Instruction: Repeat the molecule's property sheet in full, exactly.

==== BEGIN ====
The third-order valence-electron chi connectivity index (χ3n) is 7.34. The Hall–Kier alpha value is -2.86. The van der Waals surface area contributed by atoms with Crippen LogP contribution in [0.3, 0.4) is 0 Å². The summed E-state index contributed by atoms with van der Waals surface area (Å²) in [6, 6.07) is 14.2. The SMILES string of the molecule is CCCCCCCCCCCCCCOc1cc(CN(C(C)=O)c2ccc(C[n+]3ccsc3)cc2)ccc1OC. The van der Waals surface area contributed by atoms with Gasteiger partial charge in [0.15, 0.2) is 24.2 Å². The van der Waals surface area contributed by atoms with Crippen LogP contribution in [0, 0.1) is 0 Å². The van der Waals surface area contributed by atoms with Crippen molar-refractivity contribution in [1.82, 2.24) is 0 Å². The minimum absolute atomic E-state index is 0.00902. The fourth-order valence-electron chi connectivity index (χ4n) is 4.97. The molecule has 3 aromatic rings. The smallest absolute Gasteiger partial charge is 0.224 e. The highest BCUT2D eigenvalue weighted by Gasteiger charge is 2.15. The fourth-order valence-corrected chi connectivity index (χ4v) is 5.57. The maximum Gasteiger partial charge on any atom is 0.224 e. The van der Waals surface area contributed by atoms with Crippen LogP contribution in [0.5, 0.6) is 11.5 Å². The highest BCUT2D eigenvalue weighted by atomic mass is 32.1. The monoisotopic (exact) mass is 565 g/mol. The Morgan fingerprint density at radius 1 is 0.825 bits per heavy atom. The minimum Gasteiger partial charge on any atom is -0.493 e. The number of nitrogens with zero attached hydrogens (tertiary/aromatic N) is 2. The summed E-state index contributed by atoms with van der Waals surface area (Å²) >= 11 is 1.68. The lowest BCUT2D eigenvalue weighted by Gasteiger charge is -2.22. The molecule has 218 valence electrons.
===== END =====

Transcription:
The third-order valence-electron chi connectivity index (χ3n) is 7.34. The Hall–Kier alpha value is -2.86. The van der Waals surface area contributed by atoms with Crippen LogP contribution in [0.3, 0.4) is 0 Å². The summed E-state index contributed by atoms with van der Waals surface area (Å²) in [6, 6.07) is 14.2. The SMILES string of the molecule is CCCCCCCCCCCCCCOc1cc(CN(C(C)=O)c2ccc(C[n+]3ccsc3)cc2)ccc1OC. The van der Waals surface area contributed by atoms with Gasteiger partial charge in [0.15, 0.2) is 24.2 Å². The van der Waals surface area contributed by atoms with Crippen LogP contribution in [0, 0.1) is 0 Å². The van der Waals surface area contributed by atoms with Crippen molar-refractivity contribution in [1.82, 2.24) is 0 Å². The minimum absolute atomic E-state index is 0.00902. The fourth-order valence-electron chi connectivity index (χ4n) is 4.97. The molecule has 3 aromatic rings. The smallest absolute Gasteiger partial charge is 0.224 e. The highest BCUT2D eigenvalue weighted by Gasteiger charge is 2.15. The fourth-order valence-corrected chi connectivity index (χ4v) is 5.57. The maximum Gasteiger partial charge on any atom is 0.224 e. The van der Waals surface area contributed by atoms with Crippen LogP contribution in [0.5, 0.6) is 11.5 Å². The highest BCUT2D eigenvalue weighted by atomic mass is 32.1. The monoisotopic (exact) mass is 565 g/mol. The Morgan fingerprint density at radius 1 is 0.825 bits per heavy atom. The minimum Gasteiger partial charge on any atom is -0.493 e. The number of nitrogens with zero attached hydrogens (tertiary/aromatic N) is 2. The summed E-state index contributed by atoms with van der Waals surface area (Å²) >= 11 is 1.68. The lowest BCUT2D eigenvalue weighted by Gasteiger charge is -2.22. The molecule has 218 valence electrons.